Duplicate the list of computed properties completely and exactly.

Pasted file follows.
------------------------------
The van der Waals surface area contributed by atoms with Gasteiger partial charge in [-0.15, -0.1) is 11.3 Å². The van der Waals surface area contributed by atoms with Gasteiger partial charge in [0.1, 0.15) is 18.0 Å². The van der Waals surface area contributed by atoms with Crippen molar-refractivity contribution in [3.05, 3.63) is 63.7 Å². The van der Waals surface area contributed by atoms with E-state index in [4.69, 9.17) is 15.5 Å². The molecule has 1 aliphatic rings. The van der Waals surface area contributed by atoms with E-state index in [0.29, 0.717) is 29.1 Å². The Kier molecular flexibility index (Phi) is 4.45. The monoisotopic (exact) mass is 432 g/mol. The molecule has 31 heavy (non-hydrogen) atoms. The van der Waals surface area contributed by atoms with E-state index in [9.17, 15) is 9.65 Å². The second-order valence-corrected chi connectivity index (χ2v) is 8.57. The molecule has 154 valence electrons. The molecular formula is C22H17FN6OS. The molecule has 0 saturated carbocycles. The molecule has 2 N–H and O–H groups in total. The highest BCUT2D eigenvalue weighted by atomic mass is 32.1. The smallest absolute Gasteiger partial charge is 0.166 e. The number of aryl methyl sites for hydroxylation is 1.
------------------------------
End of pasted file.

The van der Waals surface area contributed by atoms with Gasteiger partial charge in [-0.15, -0.1) is 11.3 Å². The van der Waals surface area contributed by atoms with Gasteiger partial charge in [0.1, 0.15) is 18.0 Å². The van der Waals surface area contributed by atoms with Crippen molar-refractivity contribution in [3.05, 3.63) is 63.7 Å². The van der Waals surface area contributed by atoms with E-state index in [4.69, 9.17) is 15.5 Å². The molecule has 1 aliphatic rings. The van der Waals surface area contributed by atoms with E-state index in [0.29, 0.717) is 29.1 Å². The Kier molecular flexibility index (Phi) is 4.45. The monoisotopic (exact) mass is 432 g/mol. The molecule has 31 heavy (non-hydrogen) atoms. The van der Waals surface area contributed by atoms with E-state index in [9.17, 15) is 9.65 Å². The second-order valence-corrected chi connectivity index (χ2v) is 8.57. The molecule has 154 valence electrons. The molecular formula is C22H17FN6OS. The molecule has 0 saturated carbocycles. The molecule has 2 N–H and O–H groups in total. The highest BCUT2D eigenvalue weighted by atomic mass is 32.1. The smallest absolute Gasteiger partial charge is 0.166 e. The number of aryl methyl sites for hydroxylation is 1.